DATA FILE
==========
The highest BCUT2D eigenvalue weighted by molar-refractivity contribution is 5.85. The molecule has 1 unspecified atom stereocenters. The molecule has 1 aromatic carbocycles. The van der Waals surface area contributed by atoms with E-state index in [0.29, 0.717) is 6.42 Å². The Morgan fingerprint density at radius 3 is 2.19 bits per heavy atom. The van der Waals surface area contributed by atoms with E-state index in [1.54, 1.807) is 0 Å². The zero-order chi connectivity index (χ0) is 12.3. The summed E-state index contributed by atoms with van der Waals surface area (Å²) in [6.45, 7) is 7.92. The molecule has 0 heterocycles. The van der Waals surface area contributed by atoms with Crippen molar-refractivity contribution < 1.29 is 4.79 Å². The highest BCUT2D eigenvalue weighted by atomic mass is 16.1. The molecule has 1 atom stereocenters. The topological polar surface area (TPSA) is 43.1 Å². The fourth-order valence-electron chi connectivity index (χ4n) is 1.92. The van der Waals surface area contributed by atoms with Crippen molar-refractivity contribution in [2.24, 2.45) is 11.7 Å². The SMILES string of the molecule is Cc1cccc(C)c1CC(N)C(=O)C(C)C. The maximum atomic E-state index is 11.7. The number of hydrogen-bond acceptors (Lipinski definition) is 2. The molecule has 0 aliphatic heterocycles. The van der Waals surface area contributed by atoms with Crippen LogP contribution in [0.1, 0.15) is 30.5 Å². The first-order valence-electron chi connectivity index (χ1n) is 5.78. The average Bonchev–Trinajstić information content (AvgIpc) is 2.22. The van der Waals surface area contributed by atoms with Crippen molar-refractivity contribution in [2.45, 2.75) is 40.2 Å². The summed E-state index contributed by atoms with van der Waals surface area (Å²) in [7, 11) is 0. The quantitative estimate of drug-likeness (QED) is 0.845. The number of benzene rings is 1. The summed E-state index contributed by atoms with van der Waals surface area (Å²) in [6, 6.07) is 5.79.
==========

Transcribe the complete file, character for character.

The highest BCUT2D eigenvalue weighted by molar-refractivity contribution is 5.85. The molecule has 1 unspecified atom stereocenters. The molecule has 1 aromatic carbocycles. The van der Waals surface area contributed by atoms with E-state index in [0.29, 0.717) is 6.42 Å². The Morgan fingerprint density at radius 3 is 2.19 bits per heavy atom. The van der Waals surface area contributed by atoms with E-state index in [1.54, 1.807) is 0 Å². The zero-order chi connectivity index (χ0) is 12.3. The summed E-state index contributed by atoms with van der Waals surface area (Å²) in [6.45, 7) is 7.92. The molecule has 0 heterocycles. The van der Waals surface area contributed by atoms with Crippen molar-refractivity contribution < 1.29 is 4.79 Å². The highest BCUT2D eigenvalue weighted by atomic mass is 16.1. The molecule has 1 atom stereocenters. The topological polar surface area (TPSA) is 43.1 Å². The fourth-order valence-electron chi connectivity index (χ4n) is 1.92. The van der Waals surface area contributed by atoms with Crippen molar-refractivity contribution in [2.24, 2.45) is 11.7 Å². The SMILES string of the molecule is Cc1cccc(C)c1CC(N)C(=O)C(C)C. The maximum atomic E-state index is 11.7. The number of hydrogen-bond acceptors (Lipinski definition) is 2. The molecule has 0 aliphatic heterocycles. The van der Waals surface area contributed by atoms with Crippen LogP contribution in [0.1, 0.15) is 30.5 Å². The first-order valence-electron chi connectivity index (χ1n) is 5.78. The average Bonchev–Trinajstić information content (AvgIpc) is 2.22. The van der Waals surface area contributed by atoms with Crippen molar-refractivity contribution in [2.45, 2.75) is 40.2 Å². The summed E-state index contributed by atoms with van der Waals surface area (Å²) in [7, 11) is 0. The quantitative estimate of drug-likeness (QED) is 0.845. The number of benzene rings is 1. The summed E-state index contributed by atoms with van der Waals surface area (Å²) in [6, 6.07) is 5.79.